Notice the .
That means using this path run this application. Otherwise it will search your PATH variable and not locate the file (assuming it's not in your path) and return that error. The . overrides that and says "I am running this with absolute path":
The . means current directory. Comes in handy when copying files and things later; here's an example:
In /home/masterc/files there is a file called "LQ". I want to copy this to the directory I am in: /var/stuff/my/stuff/over/here/in/this/extremely/far/directory/i/am/in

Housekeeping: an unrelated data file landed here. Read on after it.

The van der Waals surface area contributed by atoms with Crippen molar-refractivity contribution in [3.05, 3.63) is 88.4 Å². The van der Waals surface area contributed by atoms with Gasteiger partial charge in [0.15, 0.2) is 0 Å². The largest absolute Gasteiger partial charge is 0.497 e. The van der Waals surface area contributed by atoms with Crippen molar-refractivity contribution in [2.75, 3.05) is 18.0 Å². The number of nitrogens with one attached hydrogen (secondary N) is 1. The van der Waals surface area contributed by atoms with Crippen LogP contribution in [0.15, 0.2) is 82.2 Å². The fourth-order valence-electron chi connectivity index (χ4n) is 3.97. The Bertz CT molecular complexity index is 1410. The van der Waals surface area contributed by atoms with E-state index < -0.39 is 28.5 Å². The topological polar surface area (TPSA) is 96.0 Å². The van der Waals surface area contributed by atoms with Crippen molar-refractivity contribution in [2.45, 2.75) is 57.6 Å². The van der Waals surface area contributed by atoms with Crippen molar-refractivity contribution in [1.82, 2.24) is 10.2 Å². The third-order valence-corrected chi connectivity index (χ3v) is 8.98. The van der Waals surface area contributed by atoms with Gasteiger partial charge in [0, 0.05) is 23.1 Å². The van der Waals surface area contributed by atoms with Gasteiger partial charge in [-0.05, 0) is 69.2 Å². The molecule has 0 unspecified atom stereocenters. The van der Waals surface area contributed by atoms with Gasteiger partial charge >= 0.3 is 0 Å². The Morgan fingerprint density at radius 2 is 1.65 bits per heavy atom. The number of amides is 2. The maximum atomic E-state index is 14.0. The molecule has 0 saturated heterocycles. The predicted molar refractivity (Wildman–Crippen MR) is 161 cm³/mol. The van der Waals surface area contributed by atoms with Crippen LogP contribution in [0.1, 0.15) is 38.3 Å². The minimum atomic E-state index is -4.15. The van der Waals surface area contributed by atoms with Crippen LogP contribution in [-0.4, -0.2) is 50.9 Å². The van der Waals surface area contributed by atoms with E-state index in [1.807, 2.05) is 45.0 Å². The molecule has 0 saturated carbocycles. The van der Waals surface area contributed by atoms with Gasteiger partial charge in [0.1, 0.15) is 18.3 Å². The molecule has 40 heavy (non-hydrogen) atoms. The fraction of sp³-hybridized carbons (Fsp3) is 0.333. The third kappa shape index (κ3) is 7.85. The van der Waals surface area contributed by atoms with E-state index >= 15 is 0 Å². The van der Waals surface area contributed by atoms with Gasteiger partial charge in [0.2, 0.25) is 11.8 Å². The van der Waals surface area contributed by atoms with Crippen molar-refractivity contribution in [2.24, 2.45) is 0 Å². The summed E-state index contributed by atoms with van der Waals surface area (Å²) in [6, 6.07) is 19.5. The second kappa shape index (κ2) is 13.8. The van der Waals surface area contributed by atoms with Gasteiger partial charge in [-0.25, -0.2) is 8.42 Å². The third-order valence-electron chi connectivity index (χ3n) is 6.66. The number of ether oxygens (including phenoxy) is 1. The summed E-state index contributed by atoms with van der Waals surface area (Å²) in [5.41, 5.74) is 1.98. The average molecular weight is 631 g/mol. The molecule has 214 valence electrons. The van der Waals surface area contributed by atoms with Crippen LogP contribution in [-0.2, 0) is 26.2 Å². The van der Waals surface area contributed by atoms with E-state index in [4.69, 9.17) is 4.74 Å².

Well to copy it you would type:
cp /home/masterc/files/LQ /var/stuff/my/over/here/in/this/extremely/far/directory/i/am/in
OR since you are already in that long directory:
cp /home/masterc/files/LQ .
Which will copy the file to the directory you are in. So run the app with . and that should fix it
Just like was said above.